At 09:37 -0800 4/1/07, Daniel Doornbos wrote: >I agree with Mathieu that translators in Europe tend to be substantially less >expensive. But if you live in the US, it's hard to get them on the phone when >you want to discuss an issue. And many want payment in Euros, which, for my >accounting department, is a major problem.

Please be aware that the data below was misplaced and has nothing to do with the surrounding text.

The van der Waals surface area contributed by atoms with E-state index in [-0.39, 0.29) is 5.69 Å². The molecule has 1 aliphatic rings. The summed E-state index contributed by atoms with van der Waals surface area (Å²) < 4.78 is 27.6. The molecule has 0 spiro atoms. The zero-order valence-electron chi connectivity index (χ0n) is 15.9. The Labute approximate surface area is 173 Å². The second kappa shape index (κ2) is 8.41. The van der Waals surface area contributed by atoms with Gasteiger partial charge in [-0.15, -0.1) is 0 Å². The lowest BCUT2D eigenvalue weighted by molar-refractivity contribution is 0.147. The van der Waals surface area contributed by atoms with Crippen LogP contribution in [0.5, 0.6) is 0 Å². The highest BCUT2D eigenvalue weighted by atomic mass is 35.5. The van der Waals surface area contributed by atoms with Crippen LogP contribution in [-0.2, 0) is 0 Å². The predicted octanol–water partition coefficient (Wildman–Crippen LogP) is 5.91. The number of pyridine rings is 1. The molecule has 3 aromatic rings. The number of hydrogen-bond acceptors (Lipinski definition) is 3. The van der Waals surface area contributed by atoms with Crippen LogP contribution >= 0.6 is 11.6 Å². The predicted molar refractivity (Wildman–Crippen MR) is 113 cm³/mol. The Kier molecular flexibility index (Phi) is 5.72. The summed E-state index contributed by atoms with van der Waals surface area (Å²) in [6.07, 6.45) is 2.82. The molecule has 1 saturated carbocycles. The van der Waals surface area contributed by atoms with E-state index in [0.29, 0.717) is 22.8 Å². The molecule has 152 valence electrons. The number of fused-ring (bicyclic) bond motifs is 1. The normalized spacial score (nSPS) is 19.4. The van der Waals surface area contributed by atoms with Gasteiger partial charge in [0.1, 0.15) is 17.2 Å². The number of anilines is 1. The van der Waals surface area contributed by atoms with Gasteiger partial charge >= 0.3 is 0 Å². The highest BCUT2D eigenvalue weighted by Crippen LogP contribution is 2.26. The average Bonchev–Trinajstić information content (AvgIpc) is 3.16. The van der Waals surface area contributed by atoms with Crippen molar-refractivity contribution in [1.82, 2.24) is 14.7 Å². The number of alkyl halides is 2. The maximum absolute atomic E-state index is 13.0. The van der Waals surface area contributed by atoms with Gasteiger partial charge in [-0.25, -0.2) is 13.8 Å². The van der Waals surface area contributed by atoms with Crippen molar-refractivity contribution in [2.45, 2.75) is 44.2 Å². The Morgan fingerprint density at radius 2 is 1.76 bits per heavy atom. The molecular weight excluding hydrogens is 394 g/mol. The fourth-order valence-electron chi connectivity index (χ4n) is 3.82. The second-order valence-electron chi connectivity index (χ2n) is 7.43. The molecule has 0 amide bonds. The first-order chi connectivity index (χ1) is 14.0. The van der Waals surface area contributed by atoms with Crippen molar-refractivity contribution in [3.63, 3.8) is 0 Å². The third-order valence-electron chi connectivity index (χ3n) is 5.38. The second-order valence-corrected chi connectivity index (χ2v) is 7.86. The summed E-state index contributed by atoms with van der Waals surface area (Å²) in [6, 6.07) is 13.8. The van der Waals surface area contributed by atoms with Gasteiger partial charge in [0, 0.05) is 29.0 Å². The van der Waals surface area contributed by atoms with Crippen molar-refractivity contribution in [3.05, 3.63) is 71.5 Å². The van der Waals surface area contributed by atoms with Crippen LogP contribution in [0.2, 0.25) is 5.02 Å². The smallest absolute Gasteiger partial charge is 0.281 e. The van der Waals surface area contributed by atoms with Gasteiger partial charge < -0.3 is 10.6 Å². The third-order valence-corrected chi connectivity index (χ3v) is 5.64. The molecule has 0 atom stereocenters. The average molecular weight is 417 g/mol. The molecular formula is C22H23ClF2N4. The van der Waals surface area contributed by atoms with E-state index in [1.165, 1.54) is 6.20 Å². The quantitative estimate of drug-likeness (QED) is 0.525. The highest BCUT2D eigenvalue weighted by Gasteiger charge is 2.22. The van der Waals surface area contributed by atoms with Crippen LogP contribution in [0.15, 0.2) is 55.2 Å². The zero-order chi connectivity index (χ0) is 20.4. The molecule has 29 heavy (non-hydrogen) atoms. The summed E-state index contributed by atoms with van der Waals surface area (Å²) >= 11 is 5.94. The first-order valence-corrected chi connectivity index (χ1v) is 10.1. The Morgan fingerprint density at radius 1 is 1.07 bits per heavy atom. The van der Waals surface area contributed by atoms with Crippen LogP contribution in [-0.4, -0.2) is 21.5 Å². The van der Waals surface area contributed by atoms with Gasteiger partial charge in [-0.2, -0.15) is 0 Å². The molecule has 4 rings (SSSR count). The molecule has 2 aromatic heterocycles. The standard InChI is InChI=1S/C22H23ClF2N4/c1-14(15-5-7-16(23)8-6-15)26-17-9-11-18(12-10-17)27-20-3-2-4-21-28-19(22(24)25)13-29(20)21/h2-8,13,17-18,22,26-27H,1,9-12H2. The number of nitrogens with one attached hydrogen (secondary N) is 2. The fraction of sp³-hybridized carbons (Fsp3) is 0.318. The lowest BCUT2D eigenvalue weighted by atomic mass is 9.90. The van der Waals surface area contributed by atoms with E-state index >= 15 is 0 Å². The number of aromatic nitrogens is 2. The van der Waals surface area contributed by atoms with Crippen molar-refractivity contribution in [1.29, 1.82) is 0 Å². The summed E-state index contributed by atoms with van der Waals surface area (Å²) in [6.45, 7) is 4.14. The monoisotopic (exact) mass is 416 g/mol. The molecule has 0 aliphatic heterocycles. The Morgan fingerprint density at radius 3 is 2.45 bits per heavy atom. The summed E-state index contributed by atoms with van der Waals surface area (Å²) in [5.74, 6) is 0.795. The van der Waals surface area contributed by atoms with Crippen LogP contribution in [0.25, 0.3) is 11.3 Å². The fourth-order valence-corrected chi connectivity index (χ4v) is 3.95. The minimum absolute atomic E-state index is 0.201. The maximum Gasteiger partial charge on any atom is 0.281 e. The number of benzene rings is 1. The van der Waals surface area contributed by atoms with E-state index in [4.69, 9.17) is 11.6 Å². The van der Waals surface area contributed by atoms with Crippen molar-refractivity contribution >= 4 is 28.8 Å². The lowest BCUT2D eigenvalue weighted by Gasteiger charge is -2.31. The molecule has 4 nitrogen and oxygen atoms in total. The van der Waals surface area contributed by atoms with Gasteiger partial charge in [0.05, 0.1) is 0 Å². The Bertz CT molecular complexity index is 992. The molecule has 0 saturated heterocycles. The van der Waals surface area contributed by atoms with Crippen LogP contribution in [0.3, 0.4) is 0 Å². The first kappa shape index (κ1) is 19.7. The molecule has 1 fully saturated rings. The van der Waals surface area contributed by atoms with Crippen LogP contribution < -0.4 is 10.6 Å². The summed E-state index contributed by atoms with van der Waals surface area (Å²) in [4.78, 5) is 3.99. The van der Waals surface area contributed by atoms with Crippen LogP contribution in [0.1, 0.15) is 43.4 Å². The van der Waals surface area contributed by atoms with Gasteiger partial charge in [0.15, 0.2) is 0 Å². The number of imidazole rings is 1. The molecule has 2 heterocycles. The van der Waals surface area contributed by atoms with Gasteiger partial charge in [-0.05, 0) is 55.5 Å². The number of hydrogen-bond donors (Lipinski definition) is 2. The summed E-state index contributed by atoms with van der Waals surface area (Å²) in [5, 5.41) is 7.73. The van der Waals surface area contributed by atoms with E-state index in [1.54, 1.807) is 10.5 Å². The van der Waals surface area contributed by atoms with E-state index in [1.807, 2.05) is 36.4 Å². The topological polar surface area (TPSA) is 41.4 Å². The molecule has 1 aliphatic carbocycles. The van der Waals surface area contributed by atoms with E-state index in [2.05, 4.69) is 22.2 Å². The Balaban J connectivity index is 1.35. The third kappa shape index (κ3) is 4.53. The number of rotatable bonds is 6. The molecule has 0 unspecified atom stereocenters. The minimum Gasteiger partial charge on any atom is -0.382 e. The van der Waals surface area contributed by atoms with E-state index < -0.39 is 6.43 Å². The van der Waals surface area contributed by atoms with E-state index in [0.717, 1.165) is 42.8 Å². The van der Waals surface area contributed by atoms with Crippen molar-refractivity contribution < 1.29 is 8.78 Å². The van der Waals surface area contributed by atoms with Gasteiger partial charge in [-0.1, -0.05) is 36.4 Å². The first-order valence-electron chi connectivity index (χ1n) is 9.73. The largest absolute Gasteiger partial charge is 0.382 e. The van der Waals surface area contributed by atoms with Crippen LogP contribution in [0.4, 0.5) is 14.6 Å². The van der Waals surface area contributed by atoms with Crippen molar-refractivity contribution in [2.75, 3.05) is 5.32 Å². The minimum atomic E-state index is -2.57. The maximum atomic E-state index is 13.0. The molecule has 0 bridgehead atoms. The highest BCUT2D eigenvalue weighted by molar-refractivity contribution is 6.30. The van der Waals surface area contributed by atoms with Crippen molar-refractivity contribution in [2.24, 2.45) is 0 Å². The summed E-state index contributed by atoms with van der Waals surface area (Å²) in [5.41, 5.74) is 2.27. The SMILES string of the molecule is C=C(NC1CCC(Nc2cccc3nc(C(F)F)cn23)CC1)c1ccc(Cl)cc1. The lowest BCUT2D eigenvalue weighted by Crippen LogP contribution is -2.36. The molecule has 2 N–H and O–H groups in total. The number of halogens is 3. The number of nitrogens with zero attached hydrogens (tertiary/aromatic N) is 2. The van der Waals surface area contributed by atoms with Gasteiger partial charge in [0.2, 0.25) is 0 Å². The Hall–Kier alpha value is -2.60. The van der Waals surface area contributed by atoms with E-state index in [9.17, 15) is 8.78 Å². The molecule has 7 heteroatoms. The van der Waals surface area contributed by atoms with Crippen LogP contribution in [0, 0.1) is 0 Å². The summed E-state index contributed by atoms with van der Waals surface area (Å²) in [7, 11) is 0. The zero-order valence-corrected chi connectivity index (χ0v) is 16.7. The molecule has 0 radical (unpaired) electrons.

We're not translators, but I feel I should stick up for the European end of things: . Any European company that is interested in working for US clients should be able to quote in US dollars. If they can't or won't, don't work with them. We can, and do. . If the phone doesn't work for you, use e-mail: it's a useful tool for crossing time zones. If a contractor doesn't respond to e-mail as quickly as you'd like, stop using them. . The difference in tome-zones can be made to work to your advantage: we come on-stream half a working day before the East seaboard and a whole working day before the West seaboard and we're working away while you're asleep. This constitutes a sort of double-shift system ;-) Our US clients are happy, and we're happy working for them. The Internet shrinks the world: everyone benefits. -- Steve Rickaby WordMongers Ltd http://www.wordmongers.com